For the La Jolla Band of Luiseno Indians, adventure begins with San Dieguito Engineering

Adventure can take many different forms. But few adventures capture the imagination quite like the La Jolla Adventure Park (LJAP) in Pauma Valley, CA. Owned and operated by the La Jolla Band of Luiseno Indians, the LJAP offers camping, zip lining, tubing, bike rental, and a host of exhilarating activities. And there is history, too. President Ulysses S. Grant established the 10,000-acre La Jolla Indian Reservation—where the LJAP is located—on December 27, 1875, though the native Luiseno People had lived there for centuries before that. In the 1930s, the tribe created the storied La Jolla Indian Campground, which later became the LJAP. It’s a hugely popular destination. But the park faced a potentially catastrophic problem. To solve it, the tribe turned to San Dieguito Engineering (SDE), HGW Architecture, and their team for help.

“The existing site had potentially very serious flooding issues that had to be addressed. But this project was also an amazing opportunity for improvements, like a new welcome center, dining hall, and retail store. Obviously, we were also extremely aware of the cultural significance of the location and its history and people, so any potential solution had to include that as part of its framework,” explains SDE Senior Associate Engineer and LJAP Project Manager Joshua Reeves.

“When we walked the site we discovered that we could take great advantage of the natural topographical contours and mitigate the flooding with minimal impact to the natural beauty of the existing landscape. For example, by simply moving the operations building/lodge to a meadow at the end of a large stand of oak trees, we could not only address resilience without tremendous land reconfiguration, but also provide a secluded location with extraordinary vistas of Mount Palomar and the upper valley, as well as unique and beautiful trailheads. Our fundamental goal for this project was to tread lightly on the land and create a beautifully sustainable design that would inform each and every guest about the importance of this special place.”

And that’s exactly what Reeves and the SDE team are doing. Working closely with San Diego-based HGW architect Matt Wells, Reeves and SDE have set out to reconfigure and redesign the LJAP while sensitively maintaining the feeling and esthetics of the tribe’s culture and objectives with the original facility. It’s no small order, but it’s the only way to do justice to the tribe’s history while achieving its present goals with the LJAP.

Beginning with a grant from the US Economic Development Administration (EDA), the project request for proposal (RFP) required the winning team to “construct disaster resilient infrastructure improvements” to the LJAP. More specifically, the infrastructure improvements must include:

  • Demolition of two existing buildings
  • Construction of a new two-story building (approximately 10,000 sq ft)
  • Underground utilities (including a 3,000 gallon septic system)
  • Asphalt-paved parking (10,100 sq ft, 52 parking spaces)
  • Gravel parking improvements (for 82 parking spaces)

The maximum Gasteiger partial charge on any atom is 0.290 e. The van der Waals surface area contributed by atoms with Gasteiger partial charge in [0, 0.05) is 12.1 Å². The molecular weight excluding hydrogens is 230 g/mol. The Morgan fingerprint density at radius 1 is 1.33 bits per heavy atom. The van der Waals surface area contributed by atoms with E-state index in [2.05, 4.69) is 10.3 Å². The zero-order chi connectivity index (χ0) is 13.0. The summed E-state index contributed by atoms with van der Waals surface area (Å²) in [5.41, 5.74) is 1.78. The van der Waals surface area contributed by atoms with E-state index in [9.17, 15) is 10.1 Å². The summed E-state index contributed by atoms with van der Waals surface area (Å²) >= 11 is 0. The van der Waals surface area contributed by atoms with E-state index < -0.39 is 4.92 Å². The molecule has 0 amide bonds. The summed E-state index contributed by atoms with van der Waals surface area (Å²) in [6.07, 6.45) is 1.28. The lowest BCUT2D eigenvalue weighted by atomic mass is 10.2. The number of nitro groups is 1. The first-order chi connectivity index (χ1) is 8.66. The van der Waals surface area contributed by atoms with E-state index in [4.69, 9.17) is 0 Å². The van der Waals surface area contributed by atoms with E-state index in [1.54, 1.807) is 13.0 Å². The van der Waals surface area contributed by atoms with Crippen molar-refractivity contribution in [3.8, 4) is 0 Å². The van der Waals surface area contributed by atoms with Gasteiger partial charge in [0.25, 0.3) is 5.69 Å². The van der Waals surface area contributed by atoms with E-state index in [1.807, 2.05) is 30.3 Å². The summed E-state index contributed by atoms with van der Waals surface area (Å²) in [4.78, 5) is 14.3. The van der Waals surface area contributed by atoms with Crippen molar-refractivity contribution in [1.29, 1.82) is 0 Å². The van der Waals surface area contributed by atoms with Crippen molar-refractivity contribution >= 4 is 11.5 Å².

In addition, Reeves explains that the RFP called for project solutions to provide for safe two-way emergency evacuation of the campground, as well as replacing the two flood-plain-located buildings with an “Adventure Park lodge that will serve as an entry as well as headquarters for Tribal enterprises including the La Jolla Indian Campground, Zoom Zip Line, Food Services, and Emergency Operations.”

Finally, the RFP also stated that the “exterior design of the Lodge will reflect both modern and Native American architectural styles” and that the “interior spaces must be designed to be flexible in their use and include inclusive and universal design features” and that the open space surrounding the facility should offer “attractive areas for casual meetings, pedestrian and bike access, and light recreation.” Though challenging, Reeves and the SDE team are working diligently to exceed the RFP’s requirements and the tribe’s expectations.

“In addition to minimizing the impact of construction and taking advantage of the natural topography, we also wanted to enhance the efficiency of the tribe’s operations and improve traffic flow to reduce backups onto the state highway. Basically, we’re helping the tribe better the visitor experience and operations, while mitigating potential flooding and improving the overall resilience of the facility. It’s an integrative approach, but it’s the one that makes the most sense in satisfying all of the technical challenges of the project along with the cultural and operational aspects as well.”

Reeves and the project team expect to complete the project in 2024.

Adventure can take many forms. But the La Jolla Adventure Park presents exceptional adventures along with the unique history of the La Jolla Band of the Luiseno Indians, an intriguing experience that cannot be duplicated anywhere. But to ensure the success of the LJAP, the tribe turned to San Dieguito Engineering to provide efficient, effective, culturally sensitive technical solutions.

The following team members were integral to bringing this project to fruition:

Owner – Tribal Chairwoman Norma Contreras, Tribal COO Gary Murrey

Architect – HGW Architecture; Matt Wells, Joel Manalili

Landscape Architect – Neri Landscape Architecture; Jim Neri, Jennifer Stahlhammer

Geotechnical Engineer – Group Delta Consultants; Matthew Fagan, James Sanders

Structural Engineer – TKJ Structural Engineering; Bo Jaquess, Tayna Wei

MEP – H+W Engineering; Tom Harmon

Food Service – Orness Design Group; George Orness, Lily Way